Bray House Veterinary Practice

36 Asfordby Road
Melton Mowbray
Leics LE13 0HR
Tel: 01664 562054 / 563250


74 Dysart Road
Grantham
Lincs NG31 7DJ
Tel: 01476 566960

Anaplasma phagocytophilum infection

Also known as equine granulocytic anaplasmosis (EGA) or equine anaplasmosis. This is a relatively new disease, first described in the United States in 1969 but now increasingly recognised both in the US and Europe.

Anaplasmosis is an infection caused by the bacterium A. phagocytophilum.
A.phagocytophilum infection is tick-borne, spread by Ixodes ricinus (a sheep tick), and often occurs from spring to autumn due to increased tick activity at this time of year.

Following an incubation period of 10 days, signs of infection may include loss of appetite, a fever, depression, reluctance to move, oedema (filled legs) and incoordination. The disease is self-limiting and clinical signs only last approximately 7-14 days.
Prompt diagnosis and treatment of A. phagocytophilum infection can speed recovery, so if your horse develops these signs, call your vet as soon as possible.

The clinical signs associated with the disease are not specific; therefore clinical signs alone cannot be used to diagnose the condition. Infection with other pathogens such as Borrelia burgdorferiBabesia caballiTheileria equi, equine herpes virus, equine infectious anaemia virus and equine arteritis virus can all cause similar clinical signs.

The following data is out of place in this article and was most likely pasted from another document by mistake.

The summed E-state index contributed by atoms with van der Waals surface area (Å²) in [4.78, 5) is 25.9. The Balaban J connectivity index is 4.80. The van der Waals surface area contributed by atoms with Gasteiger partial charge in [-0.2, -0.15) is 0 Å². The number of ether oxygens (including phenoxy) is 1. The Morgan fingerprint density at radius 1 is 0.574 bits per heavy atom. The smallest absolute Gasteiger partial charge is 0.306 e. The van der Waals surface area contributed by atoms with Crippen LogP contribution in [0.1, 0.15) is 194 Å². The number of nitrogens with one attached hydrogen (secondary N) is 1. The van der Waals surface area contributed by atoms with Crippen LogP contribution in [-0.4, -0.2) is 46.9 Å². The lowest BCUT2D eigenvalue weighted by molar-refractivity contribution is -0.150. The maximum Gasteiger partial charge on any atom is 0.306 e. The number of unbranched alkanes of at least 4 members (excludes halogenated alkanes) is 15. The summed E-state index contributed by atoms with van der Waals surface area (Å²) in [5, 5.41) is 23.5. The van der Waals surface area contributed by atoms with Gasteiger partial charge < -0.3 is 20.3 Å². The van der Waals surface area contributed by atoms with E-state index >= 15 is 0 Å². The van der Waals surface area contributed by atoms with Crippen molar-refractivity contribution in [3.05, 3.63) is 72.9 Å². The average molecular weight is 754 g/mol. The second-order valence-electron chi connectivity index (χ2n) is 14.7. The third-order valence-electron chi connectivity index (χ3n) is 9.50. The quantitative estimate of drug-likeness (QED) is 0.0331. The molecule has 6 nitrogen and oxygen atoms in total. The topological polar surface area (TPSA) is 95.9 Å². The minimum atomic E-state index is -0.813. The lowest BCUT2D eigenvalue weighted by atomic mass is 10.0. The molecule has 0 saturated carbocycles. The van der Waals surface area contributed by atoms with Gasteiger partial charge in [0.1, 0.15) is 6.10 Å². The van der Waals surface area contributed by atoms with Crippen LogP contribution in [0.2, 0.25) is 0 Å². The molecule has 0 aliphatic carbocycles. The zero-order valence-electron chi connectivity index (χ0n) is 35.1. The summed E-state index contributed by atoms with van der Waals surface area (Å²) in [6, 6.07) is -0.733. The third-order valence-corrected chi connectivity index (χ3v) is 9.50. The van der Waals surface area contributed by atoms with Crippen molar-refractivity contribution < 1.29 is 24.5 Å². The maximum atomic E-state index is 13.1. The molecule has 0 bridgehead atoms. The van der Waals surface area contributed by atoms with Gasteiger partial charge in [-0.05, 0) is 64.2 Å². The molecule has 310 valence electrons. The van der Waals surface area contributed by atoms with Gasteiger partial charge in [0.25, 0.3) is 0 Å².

Your vet will need to take some blood samples to test in the laboratory, as well as taking a skin biopsy and looking at any ticks that may be found on your horse.

Most horses recover spontaneously after infection, but antibiotics may be necessary; these may be given orally (by mouth) or intravenously (injected into a vein). Anti-inflammatories may also be prescribed to improve your horse’s comfort and help with appetite.
Occasionally, horses develop this disease again after treatment has finished and may require treatment for a longer period of time with a different antibiotic. Once the infection has resolved, horses are often immune to this disease for a few years.

Tick control is the best method of prevention!
Ensure quick removal of attached ticks and avoid keeping your horse in areas with high tick burdens, such as bushes and overhanging tree branches, and maintain a short pasture.
In addition, the use of tick repellents that contain the drug permethrin can be useful.

Out Of Hours Emergencies

Please call 01664 562054 for emergency contact details. This service is provided by Vets Now, dedicated emergency teams in Nottingham & Lincoln. More about emergencies

Font Resize
Contrast